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How to Travel Solo to Disneyland with (grand)Kids and Actually Survive Without Losing Them

Updated: May 9, 2023



Let’s face it. You have one job while you have these kids and all your attention should be focused on “let nothing happen on your watch.” Plus, you also have another goal of being the coolest grandparents ever so you want to have a good time, too, right?


That means from start to finish, you’re concentrating on a good time for you and a good time for them. I’ll tell you right now, this isn’t going to be cheap, but it will be cost-effective. And it will be the best time ever.

Several criteria here to start with before you jump on that vacation. These children must be old enough to not be in a car seat, but a booster seat at the minimum. And, if they’re little, you’re first Disney experience is going to be at Disneyland in California where the crowds are smaller and access to Mickey is soooooo much easier. Seriously easier. It’s. Worth. Every. Penny.


So that means the first thing you will do is buy that airplane ticket and choose those seats wisely. Bulkhead is best for that five-hour flight we had from the east coast. You read that right. Buy bulkhead. Those little feet can’t help but keep moving and won’t kick anyone in that seat in front of you. Nothing worse than the glares from people and you’re a considerate person after all, right? (As well as having been that person that was kicked on a flight or two). You won’t need to get up and down that much for your stuff above, I promise.


Have them pack some special things in their own backpack they will bring, but you’re going to pack an iPad fully downloaded with children’s movies and entertainment with headphones. I know — the parents say only 30 minutes a day, but remember we’re in emergency mode on a five-hour airplane flight so you do what you must! But get headphones that are equipped with child-limiting sound levels. That way you can point out what an aware/protecting grandparent you are. You might also want to bring some lifesavers or chewing gum.


Keeping their mouth full of something they are chewing or sucking stops the constant talking (we love them, but five hours could get to be too much) and, for the REAL reason, it helps the air pressure in their little ears. But don’t tell them that. You want to be the fun grandparent that brings the fun snacks.


So now you’re getting off the plane and heading to baggage claim.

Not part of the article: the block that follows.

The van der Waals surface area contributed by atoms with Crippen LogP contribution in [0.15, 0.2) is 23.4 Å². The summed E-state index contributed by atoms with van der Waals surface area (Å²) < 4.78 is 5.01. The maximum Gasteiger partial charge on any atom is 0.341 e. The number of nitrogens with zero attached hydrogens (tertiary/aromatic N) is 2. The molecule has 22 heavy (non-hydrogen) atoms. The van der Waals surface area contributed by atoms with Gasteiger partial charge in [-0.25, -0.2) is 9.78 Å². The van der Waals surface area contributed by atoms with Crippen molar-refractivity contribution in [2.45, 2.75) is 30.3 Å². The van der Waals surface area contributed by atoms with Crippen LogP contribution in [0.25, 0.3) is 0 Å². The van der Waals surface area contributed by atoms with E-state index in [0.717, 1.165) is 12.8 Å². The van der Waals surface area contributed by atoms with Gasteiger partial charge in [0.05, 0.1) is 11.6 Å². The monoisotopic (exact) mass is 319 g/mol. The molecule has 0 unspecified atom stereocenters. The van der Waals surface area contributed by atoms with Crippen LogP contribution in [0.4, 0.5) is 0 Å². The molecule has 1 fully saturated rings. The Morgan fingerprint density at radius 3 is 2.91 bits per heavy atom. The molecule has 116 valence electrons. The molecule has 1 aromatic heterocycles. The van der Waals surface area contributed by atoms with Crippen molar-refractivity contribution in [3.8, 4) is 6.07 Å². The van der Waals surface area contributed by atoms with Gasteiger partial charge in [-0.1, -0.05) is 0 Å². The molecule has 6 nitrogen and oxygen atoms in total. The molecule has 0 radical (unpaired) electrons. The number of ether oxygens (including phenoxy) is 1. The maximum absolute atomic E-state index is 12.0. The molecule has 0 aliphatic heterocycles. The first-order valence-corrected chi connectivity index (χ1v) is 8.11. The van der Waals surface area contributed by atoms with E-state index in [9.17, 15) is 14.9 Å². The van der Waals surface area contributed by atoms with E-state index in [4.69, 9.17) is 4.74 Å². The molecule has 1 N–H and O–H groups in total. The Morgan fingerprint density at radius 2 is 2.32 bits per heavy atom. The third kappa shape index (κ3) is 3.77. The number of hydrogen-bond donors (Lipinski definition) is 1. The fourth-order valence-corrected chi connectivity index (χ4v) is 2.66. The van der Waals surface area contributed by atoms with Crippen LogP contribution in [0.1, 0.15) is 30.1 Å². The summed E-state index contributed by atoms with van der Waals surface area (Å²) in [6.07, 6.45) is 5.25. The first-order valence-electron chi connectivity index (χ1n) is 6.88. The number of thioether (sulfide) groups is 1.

That’s where your precious little one decides to throw his Mickey Mouse doll on the conveyor belt as we wait for our baggage and watch it go around. Don’t panic. It’s actually hysterically funny — that is until the airport staff yells at you. Then it becomes your own private joke.


You don’t have a lot of choices on transportation from the airport to Disneyland and it’s all private. You can either hire a driver or rent a car. I was not up for navigating through traffic and watching kids. I chose a driver and reserved them ahead of time.


I also chose a hotel that was directly on the resort. It was fantastic and this is where your cost-effectiveness comes into play. You walk out your door and there you are — right on the Disneyland property. No navigating streets or transportation with a little one.


So. Absolutely. Fantastic.


For inquiring minds, it was the Disney Grand California Hotel where Disney reigns 24 hours a day and the pool is so fun that it deserved a few afternoons instead of the resort


We spent our vacation walking out of the door in the early hours of the morning, getting breakfast, and taking time to let my little one “read” the map to take us to the desired area (only grandparents can be this patient, btw and it helps to find a seat while they discover). Disneyland is not a place for fantastic rides — it’s for finding Mickey and his friends at their houses. Between that and other fun times with Minnie, Goofy, and a cast of other characters, we had the best time! And, most importantly, we learned how to find out which one was Chip and which one was Dale (I’ll save that for another time)! Afternoons were spent by the pool (where the staff is quite attentive) and evenings with our character dinners. So. Much. Fun.

But now you have to go home and you now have a totally travel-wise little one on your hands. So you board the plane to go home, settle into your seats, and then you find that this plane doesn’t have wifi. The plane you thought you booked did have it but these days they’re switching planes on you like underwear. Everything’s ok till your adorable little one yells, “What? No wifi on this plane? “ and you realize you gave this child too good of a vacation. Life will never be the same again.










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